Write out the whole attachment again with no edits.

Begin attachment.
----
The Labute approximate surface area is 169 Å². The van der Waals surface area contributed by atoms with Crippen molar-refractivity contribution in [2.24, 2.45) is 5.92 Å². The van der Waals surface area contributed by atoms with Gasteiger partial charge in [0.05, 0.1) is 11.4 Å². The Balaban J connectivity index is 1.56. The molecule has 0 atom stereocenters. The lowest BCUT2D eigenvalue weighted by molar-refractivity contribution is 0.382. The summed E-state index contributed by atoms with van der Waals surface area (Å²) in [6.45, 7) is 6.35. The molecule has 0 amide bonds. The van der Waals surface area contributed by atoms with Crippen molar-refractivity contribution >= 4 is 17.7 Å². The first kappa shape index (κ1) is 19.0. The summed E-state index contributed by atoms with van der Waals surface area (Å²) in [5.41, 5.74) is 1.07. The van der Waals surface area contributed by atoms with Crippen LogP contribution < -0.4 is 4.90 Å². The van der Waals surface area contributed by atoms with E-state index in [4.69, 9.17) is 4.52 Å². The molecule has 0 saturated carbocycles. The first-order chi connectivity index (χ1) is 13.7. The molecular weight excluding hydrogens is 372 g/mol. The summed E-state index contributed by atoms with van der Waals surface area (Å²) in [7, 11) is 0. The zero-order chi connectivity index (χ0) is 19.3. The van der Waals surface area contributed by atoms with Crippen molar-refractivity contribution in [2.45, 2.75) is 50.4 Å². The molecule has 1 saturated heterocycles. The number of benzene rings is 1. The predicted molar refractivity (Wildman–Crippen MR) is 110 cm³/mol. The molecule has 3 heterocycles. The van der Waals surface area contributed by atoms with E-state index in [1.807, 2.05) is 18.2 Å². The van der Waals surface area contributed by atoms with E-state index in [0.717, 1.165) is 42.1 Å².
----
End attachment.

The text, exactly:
The Labute approximate surface area is 169 Å². The van der Waals surface area contributed by atoms with Crippen molar-refractivity contribution in [2.24, 2.45) is 5.92 Å². The van der Waals surface area contributed by atoms with Gasteiger partial charge in [0.05, 0.1) is 11.4 Å². The Balaban J connectivity index is 1.56. The molecule has 0 atom stereocenters. The lowest BCUT2D eigenvalue weighted by molar-refractivity contribution is 0.382. The summed E-state index contributed by atoms with van der Waals surface area (Å²) in [6.45, 7) is 6.35. The molecule has 0 amide bonds. The van der Waals surface area contributed by atoms with Crippen molar-refractivity contribution >= 4 is 17.7 Å². The first kappa shape index (κ1) is 19.0. The summed E-state index contributed by atoms with van der Waals surface area (Å²) in [5.41, 5.74) is 1.07. The van der Waals surface area contributed by atoms with Crippen LogP contribution < -0.4 is 4.90 Å². The van der Waals surface area contributed by atoms with E-state index in [4.69, 9.17) is 4.52 Å². The molecule has 0 saturated carbocycles. The first-order chi connectivity index (χ1) is 13.7. The molecular weight excluding hydrogens is 372 g/mol. The summed E-state index contributed by atoms with van der Waals surface area (Å²) in [7, 11) is 0. The zero-order chi connectivity index (χ0) is 19.3. The van der Waals surface area contributed by atoms with Crippen molar-refractivity contribution in [2.45, 2.75) is 50.4 Å². The molecule has 1 saturated heterocycles. The number of benzene rings is 1. The predicted molar refractivity (Wildman–Crippen MR) is 110 cm³/mol. The molecule has 3 heterocycles. The van der Waals surface area contributed by atoms with E-state index in [1.807, 2.05) is 18.2 Å². The van der Waals surface area contributed by atoms with E-state index in [0.717, 1.165) is 42.1 Å².